Ending the REIGN OF ABUSE in Russia
IAS Freedom Medal Winners 2011, AZGAR ISHKILDIN and TATYANA MALCHIKOVA have exposed the horrors of psychiatric abuse in Russia and protected the civil rights of every Russian citizen through legislative reforms
With the end of the Cold War and the fall of the Iron Curtain came sweeping changes in Russia. But behind the facade of the “new Russia” was a legacy of the former state with roots so steeped in Soviet ideology it couldn’t change: Russian psychiatry. Having witnessed the lawlessness and degradation of rights in the field of psychiatry, IAS members Azgar Ishkildin and Tatyana Malchikova decided to take effective action to expose the human rights abuses and bring Russian psychiatry under the law.
A graduate of chemistry, physics and political economics from the Saint Petersburg State Technology University, Azgar worked as an engineer and had long been a journalist in the field of human rights. In 1999, he found Scientology and a year later began volunteering for CCHR. Realizing the best way to educate Russians on psychiatry was to provide them the truth, Azgar set about translating and editing key texts such as The Ultimate Betrayal, The Men Behind Hitler, Dr. Thomas Szaz’s classic book Manufacture of Madness and the full series of IAS-sponsored CCHR booklets. In 2004 he joined CCHR staff and within two years had risen to the post of Executive Director.
Tatyana was born in Samara, a city on the Volga River, and found Scientology in 1999 while studying aircraft construction engineering at the State Aerospace University. After moving to Moscow, she participated in CCHR protest marches, petition signings and handout distributions. By 2005, she was CCHR staff and quickly moved up the ranks to President.
All too aware that psychiatry was still using methods to control people just as it had in times of communism, Azgar and Tatyana set about finding the hidden secrets that lay behind the asylum walls. They began with strategic distribution of psych abuse literature around the asylums, where the chances were higher of finding someone who would step forward and break the silence. That silence was finally broken when a woman named Oksana came to CCHR with a chilling personal tale. While a patient at Moscow Psycho-Neurology Asylum #5, doctors had forced her to undergo sterilization.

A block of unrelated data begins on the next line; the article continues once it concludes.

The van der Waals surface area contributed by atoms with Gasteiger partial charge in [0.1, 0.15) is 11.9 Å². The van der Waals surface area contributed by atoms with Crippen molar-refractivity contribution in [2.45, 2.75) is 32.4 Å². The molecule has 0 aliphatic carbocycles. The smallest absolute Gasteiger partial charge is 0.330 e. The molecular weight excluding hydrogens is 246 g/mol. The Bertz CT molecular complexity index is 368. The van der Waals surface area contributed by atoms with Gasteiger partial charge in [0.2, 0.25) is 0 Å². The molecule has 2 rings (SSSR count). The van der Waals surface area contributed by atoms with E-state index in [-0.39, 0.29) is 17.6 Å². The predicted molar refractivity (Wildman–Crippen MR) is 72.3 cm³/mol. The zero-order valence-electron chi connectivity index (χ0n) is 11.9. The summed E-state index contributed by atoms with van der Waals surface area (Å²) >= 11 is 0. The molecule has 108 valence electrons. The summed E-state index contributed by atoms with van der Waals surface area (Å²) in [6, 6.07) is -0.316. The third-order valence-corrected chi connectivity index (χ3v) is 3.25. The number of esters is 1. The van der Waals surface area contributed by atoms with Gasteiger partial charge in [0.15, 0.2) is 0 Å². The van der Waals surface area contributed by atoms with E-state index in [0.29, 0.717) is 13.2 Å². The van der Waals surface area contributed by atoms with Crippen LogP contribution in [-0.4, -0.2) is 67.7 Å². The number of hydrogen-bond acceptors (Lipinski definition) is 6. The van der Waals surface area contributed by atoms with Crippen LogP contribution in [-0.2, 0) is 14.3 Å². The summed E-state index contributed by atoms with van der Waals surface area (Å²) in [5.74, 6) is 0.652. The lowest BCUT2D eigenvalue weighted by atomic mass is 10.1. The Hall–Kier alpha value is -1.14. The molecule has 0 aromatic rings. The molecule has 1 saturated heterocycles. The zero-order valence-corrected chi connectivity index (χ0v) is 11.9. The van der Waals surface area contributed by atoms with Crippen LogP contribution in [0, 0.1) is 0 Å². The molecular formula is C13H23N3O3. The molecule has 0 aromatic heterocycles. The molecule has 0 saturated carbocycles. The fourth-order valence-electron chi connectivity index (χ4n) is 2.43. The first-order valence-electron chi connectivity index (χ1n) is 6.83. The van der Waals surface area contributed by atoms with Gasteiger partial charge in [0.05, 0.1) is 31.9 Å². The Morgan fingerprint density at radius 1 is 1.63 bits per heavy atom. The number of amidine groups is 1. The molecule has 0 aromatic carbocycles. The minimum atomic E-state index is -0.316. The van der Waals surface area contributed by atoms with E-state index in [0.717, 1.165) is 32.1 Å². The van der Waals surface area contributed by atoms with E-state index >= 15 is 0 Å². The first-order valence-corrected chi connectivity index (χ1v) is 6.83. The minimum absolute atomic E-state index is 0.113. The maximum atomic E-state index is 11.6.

CCHR checked and found that the signature on Oksana’s sterilization agreement wasn’t hers. When the prosecutor’s office wouldn’t take the case, CCHR moved higher and provided evidence to the Moscow Ombudsman. He authorized an official inspection and approved CCHR staff to be a part of it. The subsequent investigation would turn up even more victims as Azgar had organized a raid that exposed ten cases of coercive sterilization documented by CCHR in private video interviews with patients.
Using this data, Azgar authored a white paper and sent it to government ombudsmen in all 90 regions of Russia requesting they check for this abuse in their respective zones. After conducting their own investigations the ombudsman’s results were conclusive: forced sterilizations extended well beyond Asylum #5. Officials in the Perm region, for example, uncovered forced sterilizations of 15 asylum women. Several officials and doctors were prosecuted and the head of the Ozersky Asylum was convicted, sentenced and dismissed. Tatyana and CCHR then broke the story on three national television shows, including on the largest station in the nation, Channel One. Forced sterilization exploded in the media with banner headlines exposing this psychiatric atrocity, ending it once and for all.
[Image caption: Behind asylum walls, psychiatric crimes were being hidden; Azgar and Tatyana set out to find someone who would make them known. Finally, a woman came forward with a chilling personal tale about forced sterilization.]
[Image caption: Tatyana and CCHR broke the story of forced sterilization in asylums on three national television shows, with banner headlines in the Moscow Times, Novaya Gazeta and in regional press across the nation. As part of an official investigation, CCHR uncovered ten cases of coercive sterilization in Moscow Psycho Neurology Asylum #5.]